Published On : Fri, Sep 15th, 2017

Worms found in Maggi instant noodles pack, Nagpur family suffers ill health


Nagpur:
Maggi – the two-minute noodle super brand, which faced ban in 2015 for containing excessive amount of lead in its noodles is once again in the news, for bad reasons!

When Nagpur family Lokhandes, family of Ex Deputy Mayor , living in Gopal Nagar, placed order for its monthly ‘Kirana’ with Balaji trader in Cotton Market, giant packets of ‘Maggi Instant two minute noodles’ were definitely on the list.

“Ours is a joint family, and all the ‘chillar party’ (kids) loved eating Maggi noodles. But not any more…” says a shaken Rishikesh, a second year B.Sc. student, son of Tushar Lokhande.

Even recounting what happened seemed a sickening experience for him.

“I opened the packet and cooked the noodles myself, since I am accustomed to making it since childhood. I was very hungry so I began eating the noodles at once. They tasted as usual. But after having 5 – 6 bites, I suddenly noticed something different in my spoon of noodles. Looking closely, I saw it was a dead worm! Then I looked at the bowl containing the rest of the cooked noodles carefully. It was full of more worms! I easily counted 7 – 8 … Immediately on spotting them, I felt nauseated and became violently sick! I must have thrown up 2-3 times. But even afterwards, the thought of having consumed worms, continued to make me feel repugnant.”

Finally, his family took him to their family Doctor who diagnosed that Rishikesh was dehydrated and had to administer saline and also medication to stop more vomiting.

Later, they checked the Maggi packet to confirm that it was ‘fresh’ and not expired. It was recently manufactured.

Rishikesh and his father Tushar looked up Nestle, the manufacturer of Maggi, details on google and wrote to them. They also contacted the web site of Jago Grahak.

As a response a local Marketing guy of Nestle hot footed to the Lokhande residence.

Ironically, he was carrying with him a big box of ‘gift Maggi!’ Rishikesh declined to accept it saying ” I don’t think I can ever eat this again…!”

Rishikesh also pointed out that a Rs. 40/ of the noodles packet had cost him a night of sickness, medical bills and he has had to miss college today since he is still feeling weak.

The Nestle guy immediately stated “do not expect us to offer you any compensation! India has a population of 1.2 Billion, Maggi noodles are very popular among all kids. If we go round giving compensation to everyone who gets ‘defective’ material we will go bankrupt!”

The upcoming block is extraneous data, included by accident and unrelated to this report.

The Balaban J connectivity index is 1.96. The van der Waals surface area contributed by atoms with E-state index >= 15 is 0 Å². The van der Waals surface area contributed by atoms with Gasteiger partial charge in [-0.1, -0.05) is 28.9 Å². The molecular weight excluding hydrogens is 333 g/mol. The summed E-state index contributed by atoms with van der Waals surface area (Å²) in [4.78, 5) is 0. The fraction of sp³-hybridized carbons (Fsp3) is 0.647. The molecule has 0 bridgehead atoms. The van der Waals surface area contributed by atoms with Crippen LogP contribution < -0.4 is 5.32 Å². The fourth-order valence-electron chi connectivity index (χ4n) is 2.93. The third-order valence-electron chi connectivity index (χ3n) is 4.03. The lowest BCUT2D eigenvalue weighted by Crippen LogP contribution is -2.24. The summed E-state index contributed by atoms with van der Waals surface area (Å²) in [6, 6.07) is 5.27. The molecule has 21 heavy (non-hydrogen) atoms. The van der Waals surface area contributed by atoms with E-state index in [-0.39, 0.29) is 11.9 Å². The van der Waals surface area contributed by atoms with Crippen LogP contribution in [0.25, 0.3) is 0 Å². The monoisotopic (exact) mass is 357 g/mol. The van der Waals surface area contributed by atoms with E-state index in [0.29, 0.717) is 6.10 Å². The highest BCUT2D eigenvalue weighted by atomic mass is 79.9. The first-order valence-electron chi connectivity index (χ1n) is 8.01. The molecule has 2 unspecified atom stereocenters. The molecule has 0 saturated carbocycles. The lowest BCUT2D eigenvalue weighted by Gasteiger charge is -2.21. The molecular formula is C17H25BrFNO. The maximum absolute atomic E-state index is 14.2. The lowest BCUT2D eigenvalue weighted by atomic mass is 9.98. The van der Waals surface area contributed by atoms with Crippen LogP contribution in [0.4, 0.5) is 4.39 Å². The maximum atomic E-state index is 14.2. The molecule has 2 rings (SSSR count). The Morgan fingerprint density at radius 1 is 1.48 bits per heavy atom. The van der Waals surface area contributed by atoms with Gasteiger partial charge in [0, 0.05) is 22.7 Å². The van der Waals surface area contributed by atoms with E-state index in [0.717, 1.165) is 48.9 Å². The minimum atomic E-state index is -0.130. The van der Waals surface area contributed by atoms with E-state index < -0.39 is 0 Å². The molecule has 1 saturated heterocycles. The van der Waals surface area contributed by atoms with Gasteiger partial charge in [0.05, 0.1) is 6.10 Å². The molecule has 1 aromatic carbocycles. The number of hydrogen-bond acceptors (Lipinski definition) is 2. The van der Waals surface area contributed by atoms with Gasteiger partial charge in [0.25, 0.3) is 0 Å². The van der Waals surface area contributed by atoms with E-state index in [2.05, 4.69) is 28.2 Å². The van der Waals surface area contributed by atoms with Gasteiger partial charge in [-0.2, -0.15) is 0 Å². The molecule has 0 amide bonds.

He also shirked off any responsibility for quality saying once the material leaves the factory they are not responsible.

“First the material is transported long distance; then it is with main stockist/ distributor. He sells it to retailer from whom you purchase. Contamination can happen anywhere. How are we responsible?”

Then why does any packet of Maggi say in bold ” Quality guaranteed”? ‘Satisfaction guaranteed’??

NT is aware that there are stringent rules for transport of food material and storage thereof. So are these norms not being followed?

What does FDI and FSSI have to say about this we wonder?

Finally, we would like to convey caution to mothers who allow, if not encourage their precious kids to consume such ‘ready to eat’ packaged food stuff; specially from Manufacturers who refuse to take responsibility for quality.

When Indian cuisine is replete with easy to make snacks like upma, poha, dhokla, idlis etc. etc. why feed our kids such unhealthy non – nutritious stuff?

Granted they advertise a lot, even have super stars like Amitabh Bachan ‘model’ for them, but if you get the chance please ask this gentleman ” is Maggi noodles fed to his grand daughter Aradhya?”

Please, please refrain from such products, even if they are made by Patanjali or any other company.
What is bad is bad.